Friday, March 6, 2009

Race matters in filmmaking: Clint Eastwood vs Spike Lee




This was posted elswhere on 11/6/08.



Excerpts from WENN.

Round 1: Spike Lee picks a fight

Talking about his World War II drama Miracle At St. Anna at Cannes, African-American filmmaker Spike Lee launched a bitter attack on fellow filmmaker Clint Eastwood for failing to include black soldiers in his films about the Battle of Iwo Jima. He insists African-American soldiers should have been included in Eastwood's Flags Of Our Fathers and Letters From Iwo Jima since hundreds took part in the 1945 battle for the Japanese island.

Speaking at a press conference on Tuesday at the Cannes Film Festival in France, Lee said, "There were many African-Americans who survived that war and who were upset at Clint for not having one (in the films). That was his version: the negro soldier did not exist. I have a different version."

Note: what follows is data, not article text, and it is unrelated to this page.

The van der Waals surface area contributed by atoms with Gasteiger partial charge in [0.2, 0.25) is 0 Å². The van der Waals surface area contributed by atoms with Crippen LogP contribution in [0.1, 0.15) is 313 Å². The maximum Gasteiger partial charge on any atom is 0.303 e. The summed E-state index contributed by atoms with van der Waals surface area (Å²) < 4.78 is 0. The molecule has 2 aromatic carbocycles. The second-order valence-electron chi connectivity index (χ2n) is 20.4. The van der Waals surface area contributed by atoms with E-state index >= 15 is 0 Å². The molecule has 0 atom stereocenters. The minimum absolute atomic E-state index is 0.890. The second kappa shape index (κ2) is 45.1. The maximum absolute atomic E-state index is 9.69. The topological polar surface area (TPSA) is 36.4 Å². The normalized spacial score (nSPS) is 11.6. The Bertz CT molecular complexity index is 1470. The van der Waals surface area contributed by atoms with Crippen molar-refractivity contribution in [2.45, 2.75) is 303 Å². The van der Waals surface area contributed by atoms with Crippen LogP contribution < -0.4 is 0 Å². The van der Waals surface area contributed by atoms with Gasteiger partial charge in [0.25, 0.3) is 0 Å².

Round 2: Clint Eastwood retorts

"Has he ever studied the history?" Eastwood asks, in that familiar near-whisper. Eastwood has no time for Lee's gripes. "He was complaining when I did Bird [the 1988 biopic of Charlie Parker]. Why would a white guy be doing that [film]? I was the only guy who made it, that's why. He could have gone ahead and made it. Instead he was making something else." As for Flags of Our Fathers, he says, "yes, there was a small detachment of black troops on Iwo Jima as a part of a munitions company, but they didn't raise the flag. The story is Flags of Our Fathers, the famous flag-raising picture, and they didn't do that. If I go ahead and put an African-American actor in there, people'd go, 'This guy's lost his mind.' I mean, it's not accurate."